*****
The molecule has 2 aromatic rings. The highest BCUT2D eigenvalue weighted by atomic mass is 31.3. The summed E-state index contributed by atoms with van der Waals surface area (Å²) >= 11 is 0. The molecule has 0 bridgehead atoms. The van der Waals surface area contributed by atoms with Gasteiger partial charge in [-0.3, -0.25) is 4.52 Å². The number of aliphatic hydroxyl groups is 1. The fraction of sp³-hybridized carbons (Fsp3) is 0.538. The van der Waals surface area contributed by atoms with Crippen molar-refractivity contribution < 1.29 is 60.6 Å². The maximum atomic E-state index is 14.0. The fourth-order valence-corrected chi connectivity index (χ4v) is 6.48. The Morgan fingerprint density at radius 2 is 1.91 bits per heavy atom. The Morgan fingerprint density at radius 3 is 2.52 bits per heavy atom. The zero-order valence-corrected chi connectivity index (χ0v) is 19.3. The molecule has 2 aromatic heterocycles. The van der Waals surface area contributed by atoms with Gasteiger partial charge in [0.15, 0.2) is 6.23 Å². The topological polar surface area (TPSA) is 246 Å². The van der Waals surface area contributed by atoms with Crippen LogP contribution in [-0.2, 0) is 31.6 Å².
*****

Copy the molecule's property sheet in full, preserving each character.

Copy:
The molecule has 2 aromatic rings. The highest BCUT2D eigenvalue weighted by atomic mass is 31.3. The summed E-state index contributed by atoms with van der Waals surface area (Å²) >= 11 is 0. The molecule has 0 bridgehead atoms. The van der Waals surface area contributed by atoms with Gasteiger partial charge in [-0.3, -0.25) is 4.52 Å². The number of aliphatic hydroxyl groups is 1. The fraction of sp³-hybridized carbons (Fsp3) is 0.538. The van der Waals surface area contributed by atoms with Crippen molar-refractivity contribution < 1.29 is 60.6 Å². The maximum atomic E-state index is 14.0. The fourth-order valence-corrected chi connectivity index (χ4v) is 6.48. The Morgan fingerprint density at radius 2 is 1.91 bits per heavy atom. The Morgan fingerprint density at radius 3 is 2.52 bits per heavy atom. The zero-order valence-corrected chi connectivity index (χ0v) is 19.3. The molecule has 2 aromatic heterocycles. The van der Waals surface area contributed by atoms with Gasteiger partial charge in [0.15, 0.2) is 6.23 Å². The topological polar surface area (TPSA) is 246 Å². The van der Waals surface area contributed by atoms with Crippen LogP contribution in [-0.2, 0) is 31.6 Å².